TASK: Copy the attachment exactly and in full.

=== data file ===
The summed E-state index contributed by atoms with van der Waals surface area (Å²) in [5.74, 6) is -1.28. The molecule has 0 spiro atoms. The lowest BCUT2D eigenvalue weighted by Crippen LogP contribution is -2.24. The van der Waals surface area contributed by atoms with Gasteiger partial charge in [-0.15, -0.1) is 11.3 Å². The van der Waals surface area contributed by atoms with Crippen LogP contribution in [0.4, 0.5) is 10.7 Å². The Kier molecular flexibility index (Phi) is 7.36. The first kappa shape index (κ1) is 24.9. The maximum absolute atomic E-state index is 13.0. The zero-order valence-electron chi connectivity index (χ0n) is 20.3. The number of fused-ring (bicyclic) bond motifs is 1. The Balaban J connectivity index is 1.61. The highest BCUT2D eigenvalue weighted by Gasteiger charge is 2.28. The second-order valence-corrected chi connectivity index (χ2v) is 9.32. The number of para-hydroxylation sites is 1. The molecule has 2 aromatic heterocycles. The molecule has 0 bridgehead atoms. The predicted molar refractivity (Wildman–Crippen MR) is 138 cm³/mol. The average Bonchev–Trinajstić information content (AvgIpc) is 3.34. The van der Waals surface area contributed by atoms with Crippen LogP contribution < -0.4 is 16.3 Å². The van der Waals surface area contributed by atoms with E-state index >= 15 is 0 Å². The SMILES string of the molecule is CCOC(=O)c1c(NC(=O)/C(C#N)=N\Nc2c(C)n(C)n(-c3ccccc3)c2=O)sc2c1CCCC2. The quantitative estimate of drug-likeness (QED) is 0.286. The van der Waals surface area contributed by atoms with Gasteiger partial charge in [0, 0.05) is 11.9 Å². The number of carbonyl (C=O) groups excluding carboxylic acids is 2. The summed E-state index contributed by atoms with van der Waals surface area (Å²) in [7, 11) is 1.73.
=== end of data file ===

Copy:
The summed E-state index contributed by atoms with van der Waals surface area (Å²) in [5.74, 6) is -1.28. The molecule has 0 spiro atoms. The lowest BCUT2D eigenvalue weighted by Crippen LogP contribution is -2.24. The van der Waals surface area contributed by atoms with Gasteiger partial charge in [-0.15, -0.1) is 11.3 Å². The van der Waals surface area contributed by atoms with Crippen LogP contribution in [0.4, 0.5) is 10.7 Å². The Kier molecular flexibility index (Phi) is 7.36. The first kappa shape index (κ1) is 24.9. The maximum absolute atomic E-state index is 13.0. The zero-order valence-electron chi connectivity index (χ0n) is 20.3. The number of fused-ring (bicyclic) bond motifs is 1. The Balaban J connectivity index is 1.61. The highest BCUT2D eigenvalue weighted by Gasteiger charge is 2.28. The second-order valence-corrected chi connectivity index (χ2v) is 9.32. The number of para-hydroxylation sites is 1. The molecule has 2 aromatic heterocycles. The molecule has 0 bridgehead atoms. The predicted molar refractivity (Wildman–Crippen MR) is 138 cm³/mol. The average Bonchev–Trinajstić information content (AvgIpc) is 3.34. The van der Waals surface area contributed by atoms with Crippen LogP contribution < -0.4 is 16.3 Å². The van der Waals surface area contributed by atoms with E-state index >= 15 is 0 Å². The SMILES string of the molecule is CCOC(=O)c1c(NC(=O)/C(C#N)=N\Nc2c(C)n(C)n(-c3ccccc3)c2=O)sc2c1CCCC2. The quantitative estimate of drug-likeness (QED) is 0.286. The van der Waals surface area contributed by atoms with Gasteiger partial charge in [0, 0.05) is 11.9 Å². The number of carbonyl (C=O) groups excluding carboxylic acids is 2. The summed E-state index contributed by atoms with van der Waals surface area (Å²) in [7, 11) is 1.73.